The classic way to get early feedback on a book idea or manuscript involves asking a select group of people to read your manuscript and offer suggested improvements. This group of readers receives a “beta” or an early version of your manuscript, which may be your final version prior to sending it to an editor or press. However, it’s still a beta—untried—version. The beta readers “test it” by reading the manuscript. Then they tell you if it has any glitches or bugs. They also tell you what parts work well.
Your loyal blog readers, such as those who leave comments frequently, will be happy to serve as early readers of your work. They will be thrilled to give you feedback. Then incorporate this into your work in progress.
Like blogged book readers, beta readers have a huge amount of buy-in to your book. After all, they’ve had a sneak peek! Therefore, they are likely to purchase the book once released and to provide reviews of your book either before or after release.
Note: The next two strategies apply only to nonfiction books.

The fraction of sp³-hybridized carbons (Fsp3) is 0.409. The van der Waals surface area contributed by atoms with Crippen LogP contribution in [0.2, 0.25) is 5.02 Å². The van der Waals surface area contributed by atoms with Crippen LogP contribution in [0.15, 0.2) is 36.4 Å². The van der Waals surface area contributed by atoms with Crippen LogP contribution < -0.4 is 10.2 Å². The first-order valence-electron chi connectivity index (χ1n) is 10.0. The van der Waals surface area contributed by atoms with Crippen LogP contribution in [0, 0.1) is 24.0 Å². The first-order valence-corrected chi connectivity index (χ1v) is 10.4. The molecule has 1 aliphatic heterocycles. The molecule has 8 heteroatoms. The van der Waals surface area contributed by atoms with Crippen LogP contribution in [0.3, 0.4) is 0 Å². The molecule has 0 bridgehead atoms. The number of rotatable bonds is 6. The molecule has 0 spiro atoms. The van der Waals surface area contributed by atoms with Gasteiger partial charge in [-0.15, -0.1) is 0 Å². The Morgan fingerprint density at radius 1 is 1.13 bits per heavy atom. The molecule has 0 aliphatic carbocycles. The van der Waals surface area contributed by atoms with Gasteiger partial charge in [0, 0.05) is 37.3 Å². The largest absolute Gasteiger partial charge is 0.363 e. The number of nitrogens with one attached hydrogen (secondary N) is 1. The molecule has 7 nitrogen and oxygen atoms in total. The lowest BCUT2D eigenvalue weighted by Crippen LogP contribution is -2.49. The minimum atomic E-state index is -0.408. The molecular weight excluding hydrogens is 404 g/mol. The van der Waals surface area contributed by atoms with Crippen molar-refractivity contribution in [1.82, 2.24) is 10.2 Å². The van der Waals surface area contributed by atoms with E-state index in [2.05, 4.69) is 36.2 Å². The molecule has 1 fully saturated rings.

4. Use Your Manuscript as the Text for a Course
If you offer online courses, or if you plan to provide a course related to your book, obtain early feedback on your manuscript from course registrants. To do this, make your draft manuscript required reading for the program. Stipulate in the registration documentation that those in the course must give revision notes on the course “text.”
Those who use a book—or a manuscript—as a resource in a learning environment tend to put the information to use. They study your words, complete the exercises, and consider all your suggestions and act upon many of them. Therefore, these early provide valuable and applicable suggestions for manuscript improvement.
Like other types of beta readers, your students are inclined to provide you with book reviews or blurbs.
5. Use a Course as the Basis of a Book